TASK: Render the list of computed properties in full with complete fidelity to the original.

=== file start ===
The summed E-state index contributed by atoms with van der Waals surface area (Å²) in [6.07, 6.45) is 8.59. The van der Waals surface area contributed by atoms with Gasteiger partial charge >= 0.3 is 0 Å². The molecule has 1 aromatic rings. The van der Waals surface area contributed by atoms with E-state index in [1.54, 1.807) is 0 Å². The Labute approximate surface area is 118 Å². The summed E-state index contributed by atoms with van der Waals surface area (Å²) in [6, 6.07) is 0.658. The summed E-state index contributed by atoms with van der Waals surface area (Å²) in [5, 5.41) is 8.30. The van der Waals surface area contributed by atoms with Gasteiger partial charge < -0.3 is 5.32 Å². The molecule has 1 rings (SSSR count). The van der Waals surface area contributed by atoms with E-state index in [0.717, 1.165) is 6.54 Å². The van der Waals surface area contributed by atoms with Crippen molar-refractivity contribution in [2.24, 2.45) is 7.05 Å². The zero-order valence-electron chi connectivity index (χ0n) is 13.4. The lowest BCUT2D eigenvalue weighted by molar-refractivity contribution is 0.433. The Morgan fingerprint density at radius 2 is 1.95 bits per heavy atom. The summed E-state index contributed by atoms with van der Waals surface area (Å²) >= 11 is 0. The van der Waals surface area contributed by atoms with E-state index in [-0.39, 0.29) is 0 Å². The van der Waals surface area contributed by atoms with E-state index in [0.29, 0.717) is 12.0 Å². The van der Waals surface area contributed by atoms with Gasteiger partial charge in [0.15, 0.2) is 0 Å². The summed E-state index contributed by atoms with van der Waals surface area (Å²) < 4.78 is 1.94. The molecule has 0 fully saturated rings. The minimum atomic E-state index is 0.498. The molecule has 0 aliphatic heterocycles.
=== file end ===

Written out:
The summed E-state index contributed by atoms with van der Waals surface area (Å²) in [6.07, 6.45) is 8.59. The van der Waals surface area contributed by atoms with Gasteiger partial charge >= 0.3 is 0 Å². The molecule has 1 aromatic rings. The van der Waals surface area contributed by atoms with E-state index in [1.54, 1.807) is 0 Å². The Labute approximate surface area is 118 Å². The summed E-state index contributed by atoms with van der Waals surface area (Å²) in [6, 6.07) is 0.658. The summed E-state index contributed by atoms with van der Waals surface area (Å²) in [5, 5.41) is 8.30. The van der Waals surface area contributed by atoms with Gasteiger partial charge < -0.3 is 5.32 Å². The molecule has 1 rings (SSSR count). The van der Waals surface area contributed by atoms with E-state index in [0.717, 1.165) is 6.54 Å². The van der Waals surface area contributed by atoms with Crippen molar-refractivity contribution in [2.24, 2.45) is 7.05 Å². The zero-order valence-electron chi connectivity index (χ0n) is 13.4. The lowest BCUT2D eigenvalue weighted by molar-refractivity contribution is 0.433. The Morgan fingerprint density at radius 2 is 1.95 bits per heavy atom. The summed E-state index contributed by atoms with van der Waals surface area (Å²) >= 11 is 0. The van der Waals surface area contributed by atoms with E-state index in [-0.39, 0.29) is 0 Å². The van der Waals surface area contributed by atoms with E-state index in [0.29, 0.717) is 12.0 Å². The van der Waals surface area contributed by atoms with Gasteiger partial charge in [0.15, 0.2) is 0 Å². The summed E-state index contributed by atoms with van der Waals surface area (Å²) < 4.78 is 1.94. The molecule has 0 fully saturated rings. The minimum atomic E-state index is 0.498. The molecule has 0 aliphatic heterocycles.